Silly, predictable and as funny as the funny business of religion can be.
Emerging director George Ratliff pulls one out of the hat with two great performances by Greg Kinnear and Pierce Brosnan. In this hilarious poke at major organized religion the streets of America are paved with more gold than heaven itself, for the enterprising evangelical. The trick is to convert the magic of the pulpit into the magic of the profit and these protagonists may not be quite up to the challenge.
The screenplay is based on the book by Larry Beinhart, the man responsible for the novel “American Hero.” Although you may not remember the book, it spawned the great political satire “Wag the Dog” starring Dustin Hoffman and Robert DeNiro, one of the classic political parodies of the silver screen.
This film is every bit as precise in its skewering of the fat-cat religious establishment as “Wag the Dog” was harpooning big business politicos. Moreover, it is good deal funnier.
Golden Globe nominated Brosnan puts out a thoroughly entertaining performance as revivalist preacher Dan Day. Reverend Day is the head of one of the biggest jokes in modern religious practice, the full-blown multi-media mega-church. He is at the top of his game, rich, and planning on getting quite a bit richer.
Day’s church is big, however it is approaching the limits that even state-of-the-art corporate religion can support. The next step is to convert the church into an entire evangelical dream city. The best example would be Albert Speer’s model for a New Berlin except set in small town Western America.
Reverend Day is ready to go ahead with this plan when he is approached by nemesis Dr. Paul Blaylock (Ed Harris) with a book deal that is too good to turn down. When a fondled antique pistol does the wrong thing, Dan has to scramble for a solution. The answer is as close as his BMW.
Kinnear plays Carl Vanderveer who, with his wife Gwen (Jennifer Connelly), has joined the church looking for salvation. At least looking for a tolerable life without daily doses of hallucinogenic.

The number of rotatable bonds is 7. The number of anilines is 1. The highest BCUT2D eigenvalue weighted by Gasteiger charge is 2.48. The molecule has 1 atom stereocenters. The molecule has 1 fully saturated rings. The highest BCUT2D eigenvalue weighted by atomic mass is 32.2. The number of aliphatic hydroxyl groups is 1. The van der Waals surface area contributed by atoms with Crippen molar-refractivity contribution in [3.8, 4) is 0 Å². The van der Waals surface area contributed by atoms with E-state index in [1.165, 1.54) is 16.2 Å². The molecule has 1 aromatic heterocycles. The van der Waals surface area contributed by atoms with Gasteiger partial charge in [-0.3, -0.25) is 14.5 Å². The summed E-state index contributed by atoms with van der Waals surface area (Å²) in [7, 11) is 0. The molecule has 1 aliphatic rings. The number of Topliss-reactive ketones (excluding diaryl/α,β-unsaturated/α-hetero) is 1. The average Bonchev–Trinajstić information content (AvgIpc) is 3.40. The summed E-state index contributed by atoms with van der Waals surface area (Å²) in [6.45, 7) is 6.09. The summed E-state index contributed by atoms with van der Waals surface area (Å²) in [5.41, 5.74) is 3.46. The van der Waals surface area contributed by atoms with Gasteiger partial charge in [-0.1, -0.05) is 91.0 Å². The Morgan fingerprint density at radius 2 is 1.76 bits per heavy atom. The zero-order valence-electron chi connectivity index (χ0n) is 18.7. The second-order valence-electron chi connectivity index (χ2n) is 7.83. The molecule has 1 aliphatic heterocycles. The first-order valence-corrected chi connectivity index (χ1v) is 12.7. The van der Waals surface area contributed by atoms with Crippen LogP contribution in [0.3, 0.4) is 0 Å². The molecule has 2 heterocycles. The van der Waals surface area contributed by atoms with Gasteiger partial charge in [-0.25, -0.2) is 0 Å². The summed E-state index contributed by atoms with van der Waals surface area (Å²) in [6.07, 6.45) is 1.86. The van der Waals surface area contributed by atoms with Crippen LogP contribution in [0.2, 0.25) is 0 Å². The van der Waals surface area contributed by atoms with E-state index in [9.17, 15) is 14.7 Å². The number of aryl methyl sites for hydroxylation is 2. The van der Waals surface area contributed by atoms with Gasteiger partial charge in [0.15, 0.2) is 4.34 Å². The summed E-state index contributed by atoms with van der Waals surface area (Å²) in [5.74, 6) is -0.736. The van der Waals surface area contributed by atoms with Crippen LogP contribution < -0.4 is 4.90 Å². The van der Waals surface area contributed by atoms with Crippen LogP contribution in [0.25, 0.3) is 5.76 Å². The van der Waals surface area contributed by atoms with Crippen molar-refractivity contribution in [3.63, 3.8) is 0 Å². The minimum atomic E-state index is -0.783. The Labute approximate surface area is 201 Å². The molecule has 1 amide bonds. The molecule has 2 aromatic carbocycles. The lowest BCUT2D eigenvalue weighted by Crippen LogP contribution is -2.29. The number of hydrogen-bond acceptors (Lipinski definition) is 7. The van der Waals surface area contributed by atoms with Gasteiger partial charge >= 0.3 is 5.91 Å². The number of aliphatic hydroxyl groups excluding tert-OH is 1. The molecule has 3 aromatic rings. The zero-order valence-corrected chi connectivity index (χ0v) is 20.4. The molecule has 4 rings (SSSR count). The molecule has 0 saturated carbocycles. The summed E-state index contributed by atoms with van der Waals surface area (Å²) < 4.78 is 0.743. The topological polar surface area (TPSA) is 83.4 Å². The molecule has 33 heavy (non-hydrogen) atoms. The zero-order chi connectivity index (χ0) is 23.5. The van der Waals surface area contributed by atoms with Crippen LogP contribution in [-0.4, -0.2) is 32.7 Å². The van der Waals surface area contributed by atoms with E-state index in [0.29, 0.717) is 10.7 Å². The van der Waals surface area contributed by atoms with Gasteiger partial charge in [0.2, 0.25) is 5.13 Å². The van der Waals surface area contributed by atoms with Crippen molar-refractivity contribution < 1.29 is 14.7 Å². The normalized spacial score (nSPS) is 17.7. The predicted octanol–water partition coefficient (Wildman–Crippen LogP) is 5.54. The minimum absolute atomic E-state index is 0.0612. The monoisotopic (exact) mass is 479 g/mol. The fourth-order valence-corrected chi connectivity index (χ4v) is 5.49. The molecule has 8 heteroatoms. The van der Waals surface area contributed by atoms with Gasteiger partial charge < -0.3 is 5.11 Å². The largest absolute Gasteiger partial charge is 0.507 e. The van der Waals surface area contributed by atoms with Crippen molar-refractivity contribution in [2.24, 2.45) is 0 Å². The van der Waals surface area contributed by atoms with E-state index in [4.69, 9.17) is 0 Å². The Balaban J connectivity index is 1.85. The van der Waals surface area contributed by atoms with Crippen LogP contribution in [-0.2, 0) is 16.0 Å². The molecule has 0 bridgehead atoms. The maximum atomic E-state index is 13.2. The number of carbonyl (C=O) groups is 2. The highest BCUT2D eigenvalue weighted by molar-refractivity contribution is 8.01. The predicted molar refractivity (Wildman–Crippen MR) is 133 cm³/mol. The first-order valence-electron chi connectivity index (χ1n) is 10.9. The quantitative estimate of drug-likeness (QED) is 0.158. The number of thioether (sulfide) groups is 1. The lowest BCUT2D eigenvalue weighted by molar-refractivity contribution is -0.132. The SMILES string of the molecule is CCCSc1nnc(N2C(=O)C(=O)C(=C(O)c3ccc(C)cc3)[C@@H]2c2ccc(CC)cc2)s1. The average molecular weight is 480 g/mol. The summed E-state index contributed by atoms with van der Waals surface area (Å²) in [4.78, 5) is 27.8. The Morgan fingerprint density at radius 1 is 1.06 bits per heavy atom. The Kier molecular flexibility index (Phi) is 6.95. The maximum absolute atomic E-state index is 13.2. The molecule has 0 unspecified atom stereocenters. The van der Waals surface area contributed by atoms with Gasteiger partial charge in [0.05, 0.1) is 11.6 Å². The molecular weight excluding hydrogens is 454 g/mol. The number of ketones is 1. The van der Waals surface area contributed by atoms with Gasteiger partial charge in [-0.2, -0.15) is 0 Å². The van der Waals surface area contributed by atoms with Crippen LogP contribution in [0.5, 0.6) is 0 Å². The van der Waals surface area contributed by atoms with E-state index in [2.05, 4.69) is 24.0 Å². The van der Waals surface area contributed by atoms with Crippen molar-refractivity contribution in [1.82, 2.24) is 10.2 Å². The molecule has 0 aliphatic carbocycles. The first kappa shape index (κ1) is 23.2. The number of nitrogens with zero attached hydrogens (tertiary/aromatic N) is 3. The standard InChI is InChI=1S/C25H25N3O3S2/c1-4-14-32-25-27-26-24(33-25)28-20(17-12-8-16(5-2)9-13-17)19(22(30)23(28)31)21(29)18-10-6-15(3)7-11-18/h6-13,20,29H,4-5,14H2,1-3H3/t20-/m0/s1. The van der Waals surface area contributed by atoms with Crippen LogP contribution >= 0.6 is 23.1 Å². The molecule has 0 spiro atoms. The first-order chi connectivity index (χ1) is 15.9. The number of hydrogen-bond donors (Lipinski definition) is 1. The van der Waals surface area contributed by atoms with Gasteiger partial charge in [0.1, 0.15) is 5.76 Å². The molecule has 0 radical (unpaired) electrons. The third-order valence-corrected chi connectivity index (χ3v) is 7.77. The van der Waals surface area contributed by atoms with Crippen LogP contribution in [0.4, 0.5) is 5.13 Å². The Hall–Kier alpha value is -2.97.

They have suspended disbelief in the hallows of the church and look forward to cherishing the normal life it promises. Greg Kinnear was nominated for both an Oscar and a Golden Globe for supporting actor in “As Good as It Gets” and he also starred in “Little Miss Sunshine.” He is as good in this film as in either of those.
Trying to put his drug addled past behind, in favor of a new dialog with the creative spirit, Carl rejects his former hippie girlfriend Honey Foster (Marisa Tomei) who is now a security guard for the church. He will find out what friends are for when he is on the run from the zombie-like brain dead who form the church’s most trusted inner circle.
Filmmakers are constantly on the lookout for topics and subjects to satirize. Although politics is a perennial favorite it is not keeping up with the comedy potential of the mega-religion. The rate of arrest and exposure of morally bankrupt religious leaders is approaching that of morally bankrupt politicians.
The potential is too good to pass up and the organized religion genre has not been milked nearly as much as has its corrupt political counterpart. This film helps even the score.
Yul Vazquez of “American Gangster” joins this cast as, well, a gangster. He is a good one, too, although a little slow on the uptake which is the way we like our gangsters. From what we can tell, Brosnan seems to have had a heck of a good time in this movie.
He is a very talented actor who does not do enough outright absurdist comedy. It is great to see him flex his muscles in that direction. Kinnear plays a role that is more conventional for him. Although he is not as hilarious as Brosnan, he is even more thoroughly professional.
The small parts for Tomei and Harris will make their fans weep for more. Unfortunately, not everybody can have the entire screen, all the time. Organized religion is always a gold mine for satire and this film pumps out the riches as if there were no tomorrow.
The tone and energy of the film is reminiscent of the recent political spoof “Casino Jack.” Fast paced and funny in every scene.
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Directed by: George Ratliff
Written by: Douglas Stone (screenplay), George Ratliff (screenplay), and 1 more credit »
Starring: Greg Kinnear, Pierce Brosnan and Marisa Tomei
Release Date: July 15, 2011
MPAA: Not Rated
Runtime: 87 minutes